In re Citibank August 11, 2020 Wire Transfers

Filing 244

CLERK'S JUDGMENT re: 243 Findings of Fact & Conclusions of Law in favor of Allstate Investment Management Company, Bardin Hill Loan Management LLC, Brigade Capital Management, LP, Greywolf Loan Management LP, HPS Investment Partners, LLC, Medalist Partners Corporate Finance LLC, New Generation Advisors LLC, Symphony Asset Management LLC, Tall Tree Investment Management LLC, ZAIS Group LLC against Citibank, N.A. It is, ORDERED, ADJUDGED AND DECREED: That for the reasons stated in the Court's Findings of Fact and Conclusions of Law dated February 16, 2021, at its heart, this case involves a clash between two basic intuitive principles. On the one hand, if one party sends money to another by mistake, the latter should ge nerally be required to give it back. On the other hand, if one party owes money to another and pays that money back to the penny, the latter should generally be allowed to keep and use the money as it wishes, without fear that the former will deve lop a case of borrower's remorse and claim that the payment was by mistake. How to reconcile these principles would be hard enough in the abstract. It is even harder in an age when money can be transmitted from one party to another instantane ously and investors can, and often do, redeploy available funds almost as quickly. Were the Court writing on a blank slate, it is far from clear that it would reconcile these principles in a way that allowed the Non-Returning Lenders to keep the mo ney that Citibank indisputably transferred by mistake. After all, Citibank realized its error and notified the Lenders within one day, and there is no evidence or suggestion that, in the intervening hours, the Non- Returning Lenders relied to their detriment on the belief that the transfers were an intentional, albeit unexpected, paydown of the 2016 Term Loan. But the Court does not write on a blank slate. Instead, it is bound by the decisions of the New York Court of Appeals and the Second Circuit in Banque Worms. The New York Court of Appeals settled the question of whether lenders like those here must prove detrimental reliance in order to keep money that appears to be the payment on a bona fide debt. They do not. And in light of the Banque Worms opinions, the relevant time for evaluating whether a lender was on notice of a mistaken payment is clear. It is when the payment is received. These decisions compel the Court to conclude that the Non- Returning Lenders are entitle d to keep the money that Citibank indisputably transferred by mistake on August 11, 2020. That is, for the reasons discussed above, the Court finds that the Non- Returning Lenders were not on notice of Citibank's mistake when they received the transfers. The transfers matched to the penny the amount of principal and interest outstanding on the loan. The accompanying notices referred to interest being "due," and the only way in which that would have been accurate was if Revlon was making a principal prepayment. And it appears that no mistake of the size or nature of Citibank's had ever happened before. Faced with these circumstances, the Non- Returning Lenders believed, and were justified in believing, that the payments were intentional. Indeed, to believe otherwise to believe that Citibank, one of the most sophisticated financial institutions in the world, had made a mistake that had never happened before, to the tune of nearly $1 billion would have been borderline irrational. Accordingly, and for the reasons discussed above, the Court holds that the August 11th wire transfers at issue were "final and complete transaction[s], not subject to revocation." Banque Worms, 570 N.E.2d at 196. That said, Defendants and their clients are not yet necessarily free to do with the money what they want. Given the possibility of appeal, Defendants agreed on the record at the close of trial that, in the event of a ruling in their favor on the merits, the temporary restraining orders currently in effect should remain in place until the parties could brief, and the Court could decide, what impact the ruling has on them. See Tr. 1333-35. Accordingly, unless and until the Court ord ers otherwise, the temporary restraining orders at ECF No. 25; 20-CV-6617, ECF No. 16; and 20- CV-6713, ECF No. 14, remain in effect on Defendants' consent. Judgment is entered in favor of the Defendants; accordingly, the case is closed. (Signed by Clerk of Court Ruby Krajick on 2/16/2021) (Attachments: # 1 Right to Appeal) (km)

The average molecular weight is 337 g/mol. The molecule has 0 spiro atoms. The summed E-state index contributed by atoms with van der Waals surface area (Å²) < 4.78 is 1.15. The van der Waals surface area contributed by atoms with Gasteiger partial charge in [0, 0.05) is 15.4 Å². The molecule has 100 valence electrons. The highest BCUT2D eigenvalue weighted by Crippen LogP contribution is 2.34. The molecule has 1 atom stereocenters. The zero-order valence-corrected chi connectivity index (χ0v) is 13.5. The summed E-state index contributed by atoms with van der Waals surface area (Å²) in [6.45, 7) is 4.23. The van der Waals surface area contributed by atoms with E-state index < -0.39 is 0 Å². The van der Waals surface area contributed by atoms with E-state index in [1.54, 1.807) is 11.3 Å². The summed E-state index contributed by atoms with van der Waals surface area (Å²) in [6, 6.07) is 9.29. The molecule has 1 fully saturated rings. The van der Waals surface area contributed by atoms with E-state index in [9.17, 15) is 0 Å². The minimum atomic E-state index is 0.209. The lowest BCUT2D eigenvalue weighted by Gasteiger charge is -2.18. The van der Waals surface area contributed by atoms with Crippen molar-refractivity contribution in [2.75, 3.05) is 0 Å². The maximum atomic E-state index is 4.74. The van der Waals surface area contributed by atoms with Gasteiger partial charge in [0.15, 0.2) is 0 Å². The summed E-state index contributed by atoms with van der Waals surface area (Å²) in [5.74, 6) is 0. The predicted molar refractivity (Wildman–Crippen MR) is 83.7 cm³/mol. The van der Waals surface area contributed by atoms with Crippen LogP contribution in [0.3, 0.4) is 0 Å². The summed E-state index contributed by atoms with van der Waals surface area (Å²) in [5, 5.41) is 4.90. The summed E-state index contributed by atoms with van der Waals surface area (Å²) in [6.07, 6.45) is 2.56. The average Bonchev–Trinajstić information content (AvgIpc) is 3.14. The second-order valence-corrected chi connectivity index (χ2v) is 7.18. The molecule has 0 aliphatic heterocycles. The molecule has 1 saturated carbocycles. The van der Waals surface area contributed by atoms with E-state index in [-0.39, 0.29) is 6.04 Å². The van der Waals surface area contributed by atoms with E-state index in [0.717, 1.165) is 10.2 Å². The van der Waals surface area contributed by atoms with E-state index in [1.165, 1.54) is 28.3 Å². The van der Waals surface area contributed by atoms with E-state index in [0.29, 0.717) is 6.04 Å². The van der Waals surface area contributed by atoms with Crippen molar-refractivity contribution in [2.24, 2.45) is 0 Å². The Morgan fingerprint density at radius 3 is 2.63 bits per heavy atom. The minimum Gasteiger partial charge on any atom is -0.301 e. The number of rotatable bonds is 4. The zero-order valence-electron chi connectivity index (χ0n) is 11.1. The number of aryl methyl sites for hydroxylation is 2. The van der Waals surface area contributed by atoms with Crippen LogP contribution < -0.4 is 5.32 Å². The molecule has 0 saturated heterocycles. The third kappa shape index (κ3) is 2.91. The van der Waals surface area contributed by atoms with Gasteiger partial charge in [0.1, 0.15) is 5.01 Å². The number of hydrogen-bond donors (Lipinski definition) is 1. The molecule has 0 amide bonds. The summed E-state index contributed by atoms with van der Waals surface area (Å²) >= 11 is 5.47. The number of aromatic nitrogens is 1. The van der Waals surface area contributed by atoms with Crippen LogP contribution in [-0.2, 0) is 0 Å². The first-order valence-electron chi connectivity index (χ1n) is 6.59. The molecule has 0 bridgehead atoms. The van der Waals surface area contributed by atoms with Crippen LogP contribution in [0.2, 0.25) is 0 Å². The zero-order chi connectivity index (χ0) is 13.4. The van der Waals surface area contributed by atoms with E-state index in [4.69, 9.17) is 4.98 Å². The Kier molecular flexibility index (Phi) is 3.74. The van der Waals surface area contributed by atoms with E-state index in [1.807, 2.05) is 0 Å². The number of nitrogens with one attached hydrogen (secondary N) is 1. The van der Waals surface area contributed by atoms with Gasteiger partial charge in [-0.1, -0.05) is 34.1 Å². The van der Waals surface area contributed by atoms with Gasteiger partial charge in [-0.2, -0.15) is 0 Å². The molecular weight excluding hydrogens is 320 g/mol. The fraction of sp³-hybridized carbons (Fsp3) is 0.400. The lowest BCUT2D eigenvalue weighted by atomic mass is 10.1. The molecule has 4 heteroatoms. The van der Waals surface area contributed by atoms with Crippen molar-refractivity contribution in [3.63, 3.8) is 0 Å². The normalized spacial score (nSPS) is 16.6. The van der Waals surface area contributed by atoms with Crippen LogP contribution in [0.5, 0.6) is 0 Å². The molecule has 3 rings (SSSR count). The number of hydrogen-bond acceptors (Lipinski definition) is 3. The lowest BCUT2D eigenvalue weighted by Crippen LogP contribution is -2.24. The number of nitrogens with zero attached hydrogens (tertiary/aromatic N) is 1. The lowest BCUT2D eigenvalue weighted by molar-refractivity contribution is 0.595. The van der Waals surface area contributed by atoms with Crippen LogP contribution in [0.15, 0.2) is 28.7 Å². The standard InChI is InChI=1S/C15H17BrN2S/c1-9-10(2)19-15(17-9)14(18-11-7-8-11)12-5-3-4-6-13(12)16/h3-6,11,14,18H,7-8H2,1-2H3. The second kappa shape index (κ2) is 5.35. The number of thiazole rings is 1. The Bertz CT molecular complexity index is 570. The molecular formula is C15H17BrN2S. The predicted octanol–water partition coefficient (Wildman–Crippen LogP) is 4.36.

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Case 1:20-cv-06539-JMF Document 244 Filed 02/16/21 Page 1 of 3 UNITED STATES DISTRICT COURT SOUTHERN DISTRICT OF NEW YORK ------------------------------------------------------------X IN RE CITIBANK AUGUST 11, 2020 WIRE TRANSFERS 20 CIVIL 6539 (JMF) JUDGMENT -----------------------------------------------------------X It is, ORDERED, ADJUDGED AND DECREED: That for the reasons stated in the Court's Findings of Fact and Conclusions of Law dated February 16, 2021, at its heart, this case involves a clash between two basic intuitive principles. On the one hand, if one party sends money to another by mistake, the latter should generally be required to give it back. On the other hand, if one party owes money to another and pays that money back to the penny, the latter should generally be allowed to keep and use the money as it wishes, without fear that the former will develop a case of borrower's remorse and claim that the payment was by mistake. How to reconcile these principles would be hard enough in the abstract. It is even harder in an age when money can be transmitted from one party to another instantaneously and investors can, and often do, redeploy available funds almost as quickly. Were the Court writing on a blank slate, it is far from clear that it would reconcile these principles in a way that allowed the Non-Returning Lenders to keep the money that Citibank indisputably transferred by mistake. After all, Citibank realized its error and notified the Lenders within one day, and there is no evidence or suggestion that, in the intervening hours, the Non- Returning Lenders relied to their detriment on the belief that the transfers were an intentional, albeit unexpected, paydown of the 2016 Term Loan. But the Court does not write on a blank slate. Instead, it is bound by the decisions of the New York Court of Appeals and the Case 1:20-cv-06539-JMF Document 244 Filed 02/16/21 Page 2 of 3 Second Circuit in Banque Worms. The New York Court of Appeals settled the question of whether lenders like those here must prove detrimental reliance in order to keep money that appears to be the payment on a bona fide debt. They do not. And in light of the Banque Worms opinions, the relevant time for evaluating whether a lender was on notice of a mistaken payment is clear. It is when the payment is received. These decisions compel the Court to conclude that the NonReturning Lenders are entitled to keep the money that Citibank indisputably transferred by mistake on August 11, 2020. That is, for the reasons discussed above, the Court finds that the NonReturning Lenders were not on notice of Citibank's mistake when they received the transfers. The transfers matched to the penny the amount of principal and interest outstanding on the loan. The accompanying notices referred to interest being "due," and the only way in which that would have been accurate was if Revlon was making a principal prepayment. And it appears that no mistake of the size or nature of Citibank's had ever happened before. Faced with these circumstances, the Non- Returning Lenders believed, and were justified in believing, that the payments were intentional. Indeed, to believe otherwise to believe that Citibank, one of the most sophisticated financial institutions in the world, had made a mistake that had never happened before, to the tune of nearly $1 billion would have been borderline irrational. Accordingly, and for the reasons discussed above, the Court holds that the August 11th wire transfers at issue were "final and complete transaction[s], not subject to revocation." Banque Worms, 570 N.E.2d at 196. That said, Defendants and their clients are not yet necessarily free to do with the money what they want. Given the possibility of appeal, Defendants agreed on the record at the close of trial that, in the event of a ruling in their favor on the merits, the temporary restraining orders currently in effect should remain in place until the parties could brief, and the Court could decide, what impact the ruling has on them. See Tr. 1333-35. Accordingly, unless and until the Court orders otherwise, the Case 1:20-cv-06539-JMF Document 244 Filed 02/16/21 Page 3 of 3 temporary restraining orders at ECF No. 25; 20-CV-6617, ECF No. 16; and 20-CV-6713, ECF No. 14, remain in effect on Defendants' consent. Judgment is entered in favor of the Defendants; accordingly, the case is closed. Dated: New York, New York February 16, 2021 RUBY J. KRAJICK _________________________ Clerk of Court BY: _________________________ Deputy Clerk